Prostate Cancer Screening and Dietary Heterocyclic Amines in African American Men
Recruitment status was: Recruiting
RATIONALE: Screening may help doctors find prostate cancer sooner, when it may be easier to treat. The amount of heterocyclic amines in the diet may affect prostate cancer screening results and the risk of prostate cancer.
PURPOSE: This phase II trial is studying prostate cancer screening and dietary heterocyclic amines in African American men.
Other: physiologic testing
Other: study of socioeconomic and demographic variables
Procedure: evaluation of cancer risk factors
Procedure: mutation carrier screening
Procedure: study of high risk factors
|Study Design:||Primary Purpose: Screening|
|Official Title:||Prostate Cancer Screening and Dietary HA Exposure in African-Americans: Phase II|
- Dietary heterocyclic amine (HA) exposure in African American men
- Correlation of HA exposure with prostate cancer screening results
|Study Start Date:||March 2002|
- Estimate dietary heterocyclic amine (HA) exposure in African American men who use HA-forming meats and cooking methods.
- Correlate dietary HA exposure with prostate-specific antigen and digital rectal exam screening results (i.e., higher HA exposure with increased abnormality in prostate cancer screening results) in these participants.
OUTLINE: This is a prospective study.
Participants complete a routine medical questionnaire and undergo a detailed dietary interview that focuses on meat consumption, cooking preferences, and other factors that may be associated with prostate cancer risk. Participants then undergo a digital rectal exam (DRE) and blood collection for prostate-specific antigen (PSA) testing (total PSA and % free PSA). Results of PSA testing and DRE, including follow-up instructions (if needed), are sent to the participant 3-4 weeks later.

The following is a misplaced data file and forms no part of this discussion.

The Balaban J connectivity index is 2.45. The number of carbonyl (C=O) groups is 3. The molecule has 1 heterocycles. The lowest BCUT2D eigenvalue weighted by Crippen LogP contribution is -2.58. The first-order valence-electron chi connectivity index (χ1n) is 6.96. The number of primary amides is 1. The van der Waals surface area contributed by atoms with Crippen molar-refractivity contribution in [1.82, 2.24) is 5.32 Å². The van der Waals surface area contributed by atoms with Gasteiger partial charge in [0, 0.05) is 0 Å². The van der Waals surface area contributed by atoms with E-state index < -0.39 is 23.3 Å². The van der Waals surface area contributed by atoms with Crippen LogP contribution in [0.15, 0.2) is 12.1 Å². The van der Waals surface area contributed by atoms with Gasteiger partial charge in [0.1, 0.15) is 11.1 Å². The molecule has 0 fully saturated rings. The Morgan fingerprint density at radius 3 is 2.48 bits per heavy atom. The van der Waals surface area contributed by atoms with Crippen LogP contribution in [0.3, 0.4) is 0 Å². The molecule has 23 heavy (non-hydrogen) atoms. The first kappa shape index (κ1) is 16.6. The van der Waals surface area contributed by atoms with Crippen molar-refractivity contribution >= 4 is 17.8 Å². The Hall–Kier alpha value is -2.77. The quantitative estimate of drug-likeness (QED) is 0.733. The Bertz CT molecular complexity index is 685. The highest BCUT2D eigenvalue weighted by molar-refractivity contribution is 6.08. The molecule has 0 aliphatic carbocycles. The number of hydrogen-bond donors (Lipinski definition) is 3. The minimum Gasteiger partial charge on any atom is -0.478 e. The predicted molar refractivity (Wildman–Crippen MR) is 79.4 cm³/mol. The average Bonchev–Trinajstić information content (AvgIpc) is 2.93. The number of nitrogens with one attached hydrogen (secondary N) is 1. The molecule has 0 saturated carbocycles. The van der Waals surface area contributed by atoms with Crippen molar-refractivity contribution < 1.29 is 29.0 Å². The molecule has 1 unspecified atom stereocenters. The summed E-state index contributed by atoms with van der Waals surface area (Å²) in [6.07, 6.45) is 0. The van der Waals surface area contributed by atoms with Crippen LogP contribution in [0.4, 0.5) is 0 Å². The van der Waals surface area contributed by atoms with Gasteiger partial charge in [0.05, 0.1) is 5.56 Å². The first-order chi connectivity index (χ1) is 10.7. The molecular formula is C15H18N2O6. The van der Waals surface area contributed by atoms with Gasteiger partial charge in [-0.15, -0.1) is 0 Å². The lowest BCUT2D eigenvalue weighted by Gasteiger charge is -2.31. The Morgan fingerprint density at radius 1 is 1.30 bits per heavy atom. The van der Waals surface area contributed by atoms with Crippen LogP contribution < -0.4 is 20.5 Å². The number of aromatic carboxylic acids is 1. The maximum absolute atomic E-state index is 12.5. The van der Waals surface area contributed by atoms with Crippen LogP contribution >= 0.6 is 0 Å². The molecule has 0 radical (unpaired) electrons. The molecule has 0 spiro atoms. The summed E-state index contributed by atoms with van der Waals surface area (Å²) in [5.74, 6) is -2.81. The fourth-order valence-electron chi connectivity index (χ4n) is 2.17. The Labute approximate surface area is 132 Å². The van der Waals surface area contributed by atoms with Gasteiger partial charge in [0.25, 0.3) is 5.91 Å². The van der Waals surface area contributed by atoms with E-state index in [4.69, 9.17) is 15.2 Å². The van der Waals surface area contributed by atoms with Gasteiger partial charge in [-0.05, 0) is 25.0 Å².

Blood samples are also examined by phenotypic assays for UV-damage induced nucleotide excision-repair capacity.
PROJECTED ACCRUAL: A total of 800 participants will be accrued for this study.
Please refer to this study by its ClinicalTrials.gov identifier: NCT00354497
|United States, California|
|Lawrence Livermore National Laboratory at University of California|
|Livermore, California, United States, 94550|
|Alta Bates Summit Medical Center - Summit Campus|
|Oakland, California, United States, 94609|
|Principal Investigator:||Kenneth T. Bogen, DrPH, MPH, MA, ScD||Lawrence Livermore National Laboratory at University of California|